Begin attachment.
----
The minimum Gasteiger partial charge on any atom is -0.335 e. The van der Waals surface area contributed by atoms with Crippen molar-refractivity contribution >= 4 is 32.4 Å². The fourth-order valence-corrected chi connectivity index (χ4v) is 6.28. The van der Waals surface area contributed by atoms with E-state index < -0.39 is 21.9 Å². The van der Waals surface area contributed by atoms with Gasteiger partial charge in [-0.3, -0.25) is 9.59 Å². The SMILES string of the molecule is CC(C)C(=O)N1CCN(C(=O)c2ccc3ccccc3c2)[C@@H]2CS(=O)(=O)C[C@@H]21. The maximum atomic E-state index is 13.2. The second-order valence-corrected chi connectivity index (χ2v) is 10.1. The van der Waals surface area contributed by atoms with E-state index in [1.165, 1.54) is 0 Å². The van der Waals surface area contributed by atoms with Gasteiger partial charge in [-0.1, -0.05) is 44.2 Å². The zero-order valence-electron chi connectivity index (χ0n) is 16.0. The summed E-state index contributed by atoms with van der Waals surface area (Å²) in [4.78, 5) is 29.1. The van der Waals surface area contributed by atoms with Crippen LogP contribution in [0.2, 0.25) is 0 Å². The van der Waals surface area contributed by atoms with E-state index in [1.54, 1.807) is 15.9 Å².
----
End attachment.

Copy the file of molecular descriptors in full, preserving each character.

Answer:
The minimum Gasteiger partial charge on any atom is -0.335 e. The van der Waals surface area contributed by atoms with Crippen molar-refractivity contribution >= 4 is 32.4 Å². The fourth-order valence-corrected chi connectivity index (χ4v) is 6.28. The van der Waals surface area contributed by atoms with E-state index < -0.39 is 21.9 Å². The van der Waals surface area contributed by atoms with Gasteiger partial charge in [-0.3, -0.25) is 9.59 Å². The SMILES string of the molecule is CC(C)C(=O)N1CCN(C(=O)c2ccc3ccccc3c2)[C@@H]2CS(=O)(=O)C[C@@H]21. The maximum atomic E-state index is 13.2. The second-order valence-corrected chi connectivity index (χ2v) is 10.1. The van der Waals surface area contributed by atoms with E-state index in [1.165, 1.54) is 0 Å². The van der Waals surface area contributed by atoms with Gasteiger partial charge in [-0.1, -0.05) is 44.2 Å². The zero-order valence-electron chi connectivity index (χ0n) is 16.0. The summed E-state index contributed by atoms with van der Waals surface area (Å²) in [4.78, 5) is 29.1. The van der Waals surface area contributed by atoms with Crippen LogP contribution in [0.2, 0.25) is 0 Å². The van der Waals surface area contributed by atoms with E-state index in [1.54, 1.807) is 15.9 Å².